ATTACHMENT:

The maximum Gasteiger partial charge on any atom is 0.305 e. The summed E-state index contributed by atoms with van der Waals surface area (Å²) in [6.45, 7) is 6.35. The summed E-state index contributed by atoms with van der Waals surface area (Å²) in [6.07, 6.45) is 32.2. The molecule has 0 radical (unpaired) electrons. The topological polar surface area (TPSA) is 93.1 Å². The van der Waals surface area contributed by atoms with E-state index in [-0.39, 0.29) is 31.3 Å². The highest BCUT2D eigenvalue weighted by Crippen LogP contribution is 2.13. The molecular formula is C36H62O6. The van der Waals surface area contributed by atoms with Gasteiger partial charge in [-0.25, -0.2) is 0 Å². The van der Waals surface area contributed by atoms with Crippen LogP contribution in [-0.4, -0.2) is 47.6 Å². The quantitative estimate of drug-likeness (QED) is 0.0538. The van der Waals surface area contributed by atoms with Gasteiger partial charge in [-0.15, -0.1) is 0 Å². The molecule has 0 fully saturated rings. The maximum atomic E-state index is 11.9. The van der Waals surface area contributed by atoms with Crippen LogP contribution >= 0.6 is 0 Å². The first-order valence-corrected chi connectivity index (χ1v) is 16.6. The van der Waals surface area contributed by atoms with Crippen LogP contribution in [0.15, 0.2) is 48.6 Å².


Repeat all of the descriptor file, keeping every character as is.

The maximum Gasteiger partial charge on any atom is 0.305 e. The summed E-state index contributed by atoms with van der Waals surface area (Å²) in [6.45, 7) is 6.35. The summed E-state index contributed by atoms with van der Waals surface area (Å²) in [6.07, 6.45) is 32.2. The molecule has 0 radical (unpaired) electrons. The topological polar surface area (TPSA) is 93.1 Å². The van der Waals surface area contributed by atoms with E-state index in [-0.39, 0.29) is 31.3 Å². The highest BCUT2D eigenvalue weighted by Crippen LogP contribution is 2.13. The molecular formula is C36H62O6. The van der Waals surface area contributed by atoms with Gasteiger partial charge in [-0.25, -0.2) is 0 Å². The van der Waals surface area contributed by atoms with Crippen LogP contribution in [-0.4, -0.2) is 47.6 Å². The quantitative estimate of drug-likeness (QED) is 0.0538. The van der Waals surface area contributed by atoms with Gasteiger partial charge in [-0.15, -0.1) is 0 Å². The molecule has 0 fully saturated rings. The maximum atomic E-state index is 11.9. The van der Waals surface area contributed by atoms with Crippen LogP contribution >= 0.6 is 0 Å². The first-order valence-corrected chi connectivity index (χ1v) is 16.6. The van der Waals surface area contributed by atoms with Crippen LogP contribution in [0.15, 0.2) is 48.6 Å².